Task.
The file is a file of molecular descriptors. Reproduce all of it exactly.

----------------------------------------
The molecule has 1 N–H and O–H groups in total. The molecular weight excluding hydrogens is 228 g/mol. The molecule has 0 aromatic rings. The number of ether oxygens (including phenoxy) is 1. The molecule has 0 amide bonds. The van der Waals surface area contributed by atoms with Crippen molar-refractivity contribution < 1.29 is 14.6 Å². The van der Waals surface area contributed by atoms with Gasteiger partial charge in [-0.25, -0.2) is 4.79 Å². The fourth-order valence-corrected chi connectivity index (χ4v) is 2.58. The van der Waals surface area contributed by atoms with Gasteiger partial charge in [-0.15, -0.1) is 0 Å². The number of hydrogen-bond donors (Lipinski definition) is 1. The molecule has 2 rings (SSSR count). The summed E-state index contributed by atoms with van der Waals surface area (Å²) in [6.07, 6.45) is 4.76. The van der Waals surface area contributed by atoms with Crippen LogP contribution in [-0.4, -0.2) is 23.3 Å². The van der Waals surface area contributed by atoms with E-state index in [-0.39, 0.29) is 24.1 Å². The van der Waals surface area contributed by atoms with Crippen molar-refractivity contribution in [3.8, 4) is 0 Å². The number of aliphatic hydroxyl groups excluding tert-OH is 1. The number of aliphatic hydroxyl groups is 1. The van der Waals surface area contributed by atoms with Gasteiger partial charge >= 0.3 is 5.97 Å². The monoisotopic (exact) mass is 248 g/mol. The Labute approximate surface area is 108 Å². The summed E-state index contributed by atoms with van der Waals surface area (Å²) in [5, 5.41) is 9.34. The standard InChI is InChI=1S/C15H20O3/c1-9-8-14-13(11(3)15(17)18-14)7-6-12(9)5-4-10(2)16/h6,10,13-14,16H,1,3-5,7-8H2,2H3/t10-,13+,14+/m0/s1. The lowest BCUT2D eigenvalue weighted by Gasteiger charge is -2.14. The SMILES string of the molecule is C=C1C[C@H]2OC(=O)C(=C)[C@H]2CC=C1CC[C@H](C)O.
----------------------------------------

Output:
The molecule has 1 N–H and O–H groups in total. The molecular weight excluding hydrogens is 228 g/mol. The molecule has 0 aromatic rings. The number of ether oxygens (including phenoxy) is 1. The molecule has 0 amide bonds. The van der Waals surface area contributed by atoms with Crippen molar-refractivity contribution < 1.29 is 14.6 Å². The van der Waals surface area contributed by atoms with Gasteiger partial charge in [-0.25, -0.2) is 4.79 Å². The fourth-order valence-corrected chi connectivity index (χ4v) is 2.58. The van der Waals surface area contributed by atoms with Gasteiger partial charge in [-0.15, -0.1) is 0 Å². The number of hydrogen-bond donors (Lipinski definition) is 1. The molecule has 2 rings (SSSR count). The summed E-state index contributed by atoms with van der Waals surface area (Å²) in [6.07, 6.45) is 4.76. The van der Waals surface area contributed by atoms with Crippen LogP contribution in [-0.4, -0.2) is 23.3 Å². The van der Waals surface area contributed by atoms with E-state index in [-0.39, 0.29) is 24.1 Å². The van der Waals surface area contributed by atoms with Crippen molar-refractivity contribution in [3.8, 4) is 0 Å². The number of aliphatic hydroxyl groups excluding tert-OH is 1. The number of aliphatic hydroxyl groups is 1. The van der Waals surface area contributed by atoms with Gasteiger partial charge >= 0.3 is 5.97 Å². The monoisotopic (exact) mass is 248 g/mol. The Labute approximate surface area is 108 Å². The summed E-state index contributed by atoms with van der Waals surface area (Å²) in [5, 5.41) is 9.34. The standard InChI is InChI=1S/C15H20O3/c1-9-8-14-13(11(3)15(17)18-14)7-6-12(9)5-4-10(2)16/h6,10,13-14,16H,1,3-5,7-8H2,2H3/t10-,13+,14+/m0/s1. The lowest BCUT2D eigenvalue weighted by Gasteiger charge is -2.14. The SMILES string of the molecule is C=C1C[C@H]2OC(=O)C(=C)[C@H]2CC=C1CC[C@H](C)O.